Last Friday the California Department of Public Health published new guidance stating that beginning March 15, healthcare providers may use their clinical judgement to vaccinate individuals age 16-64 who are deemed to be at the very highest risk for morbidity and mortality from COVID-19 as a direct result of one or more of the following severe health conditions:

  • Cancer, current with debilitated or immunocompromised state
  • Chronic kidney disease, stage 4 or above
  • Chronic pulmonary disease, oxygen dependent
  • Down syndrome
  • lmmunocompromised state (weakened immune system) from solid organ transplant
  • Pregnancy
  • Sickle cell disease
  • Heart conditions, such as heart failure, coronary artery disease, or cardiomyopathies (excludes hypertension)
  • Severe obesity (Body Mass Index 2 is greater or equal to 40 kg/m2)
  • Type 2 diabetes mellitus with hemoglobin Al c level greater than 7.5%


If as a result of a developmental or other severe high-risk disability, one or more of the following applies:

  • The individual is likely to develop severe life-threatening illness or death from COVID-19 infection
  • Acquiring COVID-19 will limit the individual’s ability to receive ongoing care or services vital to their well-being and survival
  • Providing adequate and timely COVID care will be particularly challenging as a result of the individual’s disability.

At a press conference on February 8, Governor Newsom acknowledged that Californians with developmental disabilities have not received enough vaccines.

He said, “We’ve got to take care of the most vulnerable. And people in the developmentally disabled community, with all the unique challenges and opportunities that present them in their lives, these vaccines need to be prioritized. And I’m committing to doing that.”

Family Caregivers and Direct Support Staff are Prioritized for Vaccines, as Confirmed in New Letters from Department of Developmental Services

Last week the California Department of Developmental Services confirmed that family caregivers, direct support staff, and certain regional center employees are eligible for phase 1A vaccine prioritization. These letters can be helpful for families, service providers, and regional centers in access to phase 1A vaccines if encountering challenges at the county level.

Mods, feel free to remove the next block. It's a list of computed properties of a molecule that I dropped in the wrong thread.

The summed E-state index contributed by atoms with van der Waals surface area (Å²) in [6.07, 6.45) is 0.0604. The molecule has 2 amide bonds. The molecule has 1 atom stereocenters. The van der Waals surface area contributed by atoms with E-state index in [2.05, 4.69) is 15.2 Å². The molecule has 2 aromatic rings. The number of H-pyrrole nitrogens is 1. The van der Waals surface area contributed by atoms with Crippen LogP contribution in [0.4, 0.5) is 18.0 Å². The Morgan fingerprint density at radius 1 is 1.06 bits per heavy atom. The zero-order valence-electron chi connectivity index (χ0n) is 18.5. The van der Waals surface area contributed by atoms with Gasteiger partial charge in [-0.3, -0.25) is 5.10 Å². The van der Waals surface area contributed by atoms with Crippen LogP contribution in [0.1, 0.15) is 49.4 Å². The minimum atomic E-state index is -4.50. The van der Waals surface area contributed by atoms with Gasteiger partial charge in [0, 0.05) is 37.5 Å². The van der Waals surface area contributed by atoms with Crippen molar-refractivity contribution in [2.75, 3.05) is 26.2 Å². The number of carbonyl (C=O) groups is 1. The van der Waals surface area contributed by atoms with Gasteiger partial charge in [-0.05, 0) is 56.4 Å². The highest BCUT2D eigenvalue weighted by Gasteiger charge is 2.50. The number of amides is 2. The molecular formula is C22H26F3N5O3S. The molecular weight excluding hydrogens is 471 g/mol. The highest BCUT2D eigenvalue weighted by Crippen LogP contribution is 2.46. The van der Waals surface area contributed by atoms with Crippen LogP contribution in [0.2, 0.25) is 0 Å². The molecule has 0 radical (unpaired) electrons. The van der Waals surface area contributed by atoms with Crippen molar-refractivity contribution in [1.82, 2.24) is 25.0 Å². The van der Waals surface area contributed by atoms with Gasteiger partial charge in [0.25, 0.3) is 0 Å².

For Direct Service Employees

For Family Members

For Certain Regional Center Employees


The purpose of this letter is to clarify that family members of certain people are “health care workers” pursuant to the State of California’s Vaccination Plan and thus are prioritized for COVID-19 vaccination within Phase 1A.


The purpose of this letter is to clarify that these providers’ employees who provide direct care, in-home-support and other health and developmental services are “health care workers” pursuant to the State of California’s Vaccination Plan, and thus are prioritized for COVID-19 vaccination within Phase 1A.

These contracted service providers include, but are not limited to:

  • Intermediate care facilities for persons who need non-continuous nursing supervision and supportive care
  • Other licensed adult residential facilities
  • Congregate living health facilities
  • Home health care and in-home supportive services
  • Community health workers, including promotoras
  • Supported living and independent living services providers
  • Family home agencies and their subcontractors
  • Other in-home service providers, including individuals such as respite workers, clinical staff, applied behavioral analysis providers, staff providing independent living skills training, and staff providing Early Start services



Last week The Arc of California submitted comments to the newly established Community Vaccine Advisory Committee within the California Department of Public Health. Our comments stressed the heroic work of direct support professionals and family caregivers during the pandemic protecting the health of people with disabilities – who are more likely to develop serious illness if infected with COVID-19. We urged the committee to prioritize the IDD community when the state determines guidelines for access and distribution of vaccines. Our submitted comments can be viewed here

Additionally, the Association of University Centers on Disabilities (AUCD) has developed this FAQ on COVID-19 vaccine distribution considerations fo the disability community.

To learn more about the Community Vaccine Advisory Committee and California’s vaccination plan go to